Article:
Roasting coffee began as a hobby for Rhys Evans-Brown, but quickly grew from passion project to small business in just the past few months. Evans-Brown recently launched a coffee roasting company called Kind & Co., and his beans recently sold out as the guest coffee at Blue Sparrow Coffee.
A carpenter by trade, Evans-Brown became interested in coffee roasting in his native New Zealand, and, through the kindness of people in the industry (hence the name Kind & Co.), learned the skill himself. Now he roasts just one pound of coffee at a time to fill orders.
"It started as mostly hobby stuff — I'd go to local roasters in New Zealand that would offer me some green beans after nagging them long enough, roast it, bring it back to them and see if they liked it," recalls Evans-Brown. "It was cheaper than me buying directly off the shelf."
When Evans-Brown moved to the U.S. with his wife, Bethany, he got a job working in a roasting facility. "I got to know everything there is to know about the back end of things — cleaning roasters, learning the ins and outs," he says, which helped him establish his own home-roasting techniques.
Meanwhile, Bethany started her own company, Woolberry Fiber Co., for which she selects and dyes sustainably produced yarns and identifies as part of the "slow fashion" movement. Evans-Brown joined the team a year and a half later and began selling his home-roasted coffee on Woolberry's online store.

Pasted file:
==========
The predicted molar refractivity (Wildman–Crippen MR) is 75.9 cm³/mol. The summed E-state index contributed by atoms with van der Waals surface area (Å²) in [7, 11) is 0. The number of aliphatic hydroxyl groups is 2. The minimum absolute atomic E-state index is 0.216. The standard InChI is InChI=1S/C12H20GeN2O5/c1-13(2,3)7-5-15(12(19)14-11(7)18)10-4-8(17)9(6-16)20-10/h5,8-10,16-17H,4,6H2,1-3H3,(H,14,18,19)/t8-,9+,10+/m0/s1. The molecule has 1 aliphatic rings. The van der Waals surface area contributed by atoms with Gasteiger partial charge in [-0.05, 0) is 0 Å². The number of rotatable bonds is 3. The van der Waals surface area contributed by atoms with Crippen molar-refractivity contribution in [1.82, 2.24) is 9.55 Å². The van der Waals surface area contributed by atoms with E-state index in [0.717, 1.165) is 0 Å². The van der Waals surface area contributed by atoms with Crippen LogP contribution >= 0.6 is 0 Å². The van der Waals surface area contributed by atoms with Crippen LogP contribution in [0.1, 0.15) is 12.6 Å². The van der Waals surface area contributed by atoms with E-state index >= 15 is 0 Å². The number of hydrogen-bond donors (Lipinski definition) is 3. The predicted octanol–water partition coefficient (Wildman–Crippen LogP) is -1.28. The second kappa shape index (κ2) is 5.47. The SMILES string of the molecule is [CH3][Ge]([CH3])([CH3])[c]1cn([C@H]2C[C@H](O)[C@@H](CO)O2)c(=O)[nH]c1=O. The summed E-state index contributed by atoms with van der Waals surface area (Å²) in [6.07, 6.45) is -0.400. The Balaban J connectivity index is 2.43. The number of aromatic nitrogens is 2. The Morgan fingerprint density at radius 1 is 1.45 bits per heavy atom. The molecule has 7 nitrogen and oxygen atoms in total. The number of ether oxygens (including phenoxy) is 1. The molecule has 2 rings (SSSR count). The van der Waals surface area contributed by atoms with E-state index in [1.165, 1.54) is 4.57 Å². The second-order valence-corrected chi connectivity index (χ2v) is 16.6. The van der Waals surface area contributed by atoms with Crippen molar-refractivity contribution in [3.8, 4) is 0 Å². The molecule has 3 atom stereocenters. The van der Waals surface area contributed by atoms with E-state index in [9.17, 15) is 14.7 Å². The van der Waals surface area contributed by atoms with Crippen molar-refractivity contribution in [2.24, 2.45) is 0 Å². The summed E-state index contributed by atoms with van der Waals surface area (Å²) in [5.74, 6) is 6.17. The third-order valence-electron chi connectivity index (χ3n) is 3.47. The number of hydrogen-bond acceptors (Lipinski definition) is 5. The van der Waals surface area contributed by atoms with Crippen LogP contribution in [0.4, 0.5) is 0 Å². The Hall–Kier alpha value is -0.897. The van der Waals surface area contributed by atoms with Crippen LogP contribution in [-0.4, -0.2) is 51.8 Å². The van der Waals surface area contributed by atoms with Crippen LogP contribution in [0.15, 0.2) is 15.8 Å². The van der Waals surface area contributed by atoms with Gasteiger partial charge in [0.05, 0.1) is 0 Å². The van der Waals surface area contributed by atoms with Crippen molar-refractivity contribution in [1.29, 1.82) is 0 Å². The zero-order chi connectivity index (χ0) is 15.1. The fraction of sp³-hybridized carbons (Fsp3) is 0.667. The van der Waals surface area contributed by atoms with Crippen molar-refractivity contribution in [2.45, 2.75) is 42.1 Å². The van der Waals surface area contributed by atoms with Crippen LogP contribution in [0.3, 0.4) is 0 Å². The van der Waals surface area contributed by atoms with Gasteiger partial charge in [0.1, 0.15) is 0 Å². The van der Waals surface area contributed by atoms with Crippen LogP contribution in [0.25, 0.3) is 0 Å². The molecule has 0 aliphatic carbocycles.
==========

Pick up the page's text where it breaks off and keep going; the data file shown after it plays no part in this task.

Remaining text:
"I think for us at Kind & Co. our entire ethos around how we source, roast and share our coffee comes down to the simple practice of seeing and valuing people over profit," Evans-Brown explains. "The process is much the same with slow food because it takes time to establish relationships that you know are mutually beneficial, including for the planet. If that means we pay more per pound/unit of coffee, then so be it. We want everyone from the farmer's family, all the way through to the people enjoying each sip from their favorite cafe, to thrive. We have a long journey ahead of us, but with this standard in place from the beginning, it gives us time to grow sustainably and carefully without massive structure changes later on in the future."
Being part of the slow food movement also means slow growth. "We may not be able to roast as much or be in every corner of the country, but our purpose is for slow, intentional growth toward a better future," the roaster notes.
While the small size of his roasting machine currently limits growth, he's keeping an eye out for a slightly larger but still affordable roaster.
Since selling out at Blue Sparrow, Evans-Brown is using the momentum to schedule sales at pop-ups around town later this year. But for now, Kind & Co.'s Guatemala Antigua, Ethiopia Sidama, Campfire Blend and other beans are once again only available online. You can purchase bags on the company's new website, kindandcoroasters.com.
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